As fitness professionals, our first and foremost concern for anyone that we are working with should be his or her safety. It’s just the basis for being ethically responsible as a professional. If we are delivering safe, effective programs and services then everything else should take care of itself. A risk management plan will allow us to rest easy and those people that we are working with can trust that we are doing what is in their best interest.
Managing risk is also vitally important to our integrity and we must uphold professional standards. Obviously in managing risk we also want to protect ourselves from liability. Many people think that carrying fitness liability insurance is all you really need to do to cover yourself. Unfortunately they are misinformed and that is actually the last step in managing risk. If you implement the following steps, you can be confident that you are taking the necessary precautions and making safety a priority for those who you work with.
1. Safe Environment
We no longer operate in what we once knew as traditional gym spaces. From outdoor classes to adventure races and “boxes”, we have to take care of our spaces and the equipment in them. Using an organized, methodical way to check-up on our spaces being in good working order is important. Besides, as a gym member, there is nothing more annoying than showing up to use something only to find that it’s broken. Professional organizations like the ACSM provide comprehensive checklists that can be easily implemented and allow you to be proactive instead of reactive to environmental, space, and equipment problems. As you expand your scope and move your services around, you need to realize that risk will expand as well.
2. Laws and Standards of Practice
Obviously we are not all experts of the law. If you are an entrepreneur you absolutely must have access to a professional for legal advice. If you are working for an employer, you still need to be on top of the law and this can vary greatly from state to state. Standards of practice are often times outlined by professional organizations through Code of Ethics and Position Stand Statements. These are examples of places that you can start to look to as you familiarize yourself with basic standards of care. Working within your scope of practice is important here as well.
3. Qualified Staff
How do you define qualified? Good question. For some professionals it’s formal education, for others it is experience and certifications. The bottom line is, you need to make sure that you and your staff hold the necessary credentials to support and defend what you are practicing. If you are faced with any type of litigation your (and your staff) credentials, skills, and experience will be scrutinized. If you don’t have a basic standard of qualifications for you or those you work with, it might come back to haunt you. Imagine a judge asking a question about your qualifications. They don’t care how many followers you have on Instagram. They want to know whether or not you were qualified to be working with someone in the first place.
Be proactive and comprehensive with screening clients and members for health risks or dangers. Unfortunately, our global population is suffering from chronic disease and with that brings huge risk when working with people who are sedentary and unhealthy. But we must also realize that we cannot judge a book by its cover and even those who appear fit or healthy may be an accident waiting to happen. We must practice due diligence in screening individuals to make sure that they are ready to begin or continue an exercise program. Sometimes that means working with a clients medical provider to determine what type of modifications need to be made to get them ready to participate. All too often there are accidents, injuries, and even death due to the fact that a thorough review of risk was not conducted. The ACSM has a very methodical and comprehensive standard for conducting risk assessments.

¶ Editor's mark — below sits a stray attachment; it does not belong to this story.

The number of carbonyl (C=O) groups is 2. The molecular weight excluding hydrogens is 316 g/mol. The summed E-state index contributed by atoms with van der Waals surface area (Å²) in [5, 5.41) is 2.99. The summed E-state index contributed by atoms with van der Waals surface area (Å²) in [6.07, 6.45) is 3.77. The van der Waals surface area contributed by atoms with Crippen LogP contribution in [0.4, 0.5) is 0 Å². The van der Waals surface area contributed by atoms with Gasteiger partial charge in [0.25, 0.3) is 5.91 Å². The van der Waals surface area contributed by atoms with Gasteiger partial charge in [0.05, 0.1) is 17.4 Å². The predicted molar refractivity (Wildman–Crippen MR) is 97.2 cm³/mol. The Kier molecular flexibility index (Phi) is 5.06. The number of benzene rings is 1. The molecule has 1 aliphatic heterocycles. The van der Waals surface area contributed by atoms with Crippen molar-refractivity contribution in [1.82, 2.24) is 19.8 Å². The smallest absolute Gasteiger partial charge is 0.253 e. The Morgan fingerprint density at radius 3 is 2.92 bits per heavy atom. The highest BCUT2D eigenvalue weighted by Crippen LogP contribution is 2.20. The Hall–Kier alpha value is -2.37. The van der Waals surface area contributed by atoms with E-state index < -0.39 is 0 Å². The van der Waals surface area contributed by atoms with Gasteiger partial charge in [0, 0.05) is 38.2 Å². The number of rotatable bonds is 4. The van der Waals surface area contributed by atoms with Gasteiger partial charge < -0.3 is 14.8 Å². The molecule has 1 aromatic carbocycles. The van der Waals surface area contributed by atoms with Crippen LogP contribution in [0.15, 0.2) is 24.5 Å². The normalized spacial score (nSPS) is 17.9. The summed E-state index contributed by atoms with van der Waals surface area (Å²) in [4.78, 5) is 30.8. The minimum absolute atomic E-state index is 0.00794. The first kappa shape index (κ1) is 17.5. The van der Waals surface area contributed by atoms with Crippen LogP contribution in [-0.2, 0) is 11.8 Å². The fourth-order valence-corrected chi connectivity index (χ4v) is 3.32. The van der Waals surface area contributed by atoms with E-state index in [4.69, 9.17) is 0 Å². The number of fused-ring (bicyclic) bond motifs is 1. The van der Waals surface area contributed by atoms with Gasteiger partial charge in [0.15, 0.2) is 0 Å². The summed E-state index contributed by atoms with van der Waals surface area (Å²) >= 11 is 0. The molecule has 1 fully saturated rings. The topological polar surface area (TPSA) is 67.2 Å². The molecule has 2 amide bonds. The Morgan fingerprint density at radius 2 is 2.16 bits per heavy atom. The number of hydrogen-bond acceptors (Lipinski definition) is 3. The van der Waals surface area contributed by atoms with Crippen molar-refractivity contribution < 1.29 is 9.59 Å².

5. Emergency Action Plan
Hopefully emergency situations are rare, but you need to have a plan for when something does happen. And beyond that, you need to train your staff on what to do and PRACTICE it! Being trained on an emergency procedure is great, but if you don’t review and practice how to handle those situations, you can easily forget what to do when there is a real emergency.
Let’s face it, no one likes paperwork but you absolutely must have proper paperwork and documentation in place to have clients understand and assume responsibility for their actions. Before they do though, make sure that you are taking the time to thoroughly explain the potential risks that are associated with whatever it is you are doing with them. Having someone sign-off on waivers and informed consent does not give you a blank check. There are many examples of professionals and organizations being sued even after paperwork has been signed. Explain things to people. It helps build rapport and trust.
When all else fails, you do want to have insurance. There are different types of insurance based on the work you are doing and whether or not you are responsible for physical space. This is where that legal professional helps. Hopefully all of the steps that you have taken prior to this will be in place to prevent any legal action against you. But it’s always good to be prepared and there are several resources for reduced rates on liability insurance available to fitness professionals through their professional memberships.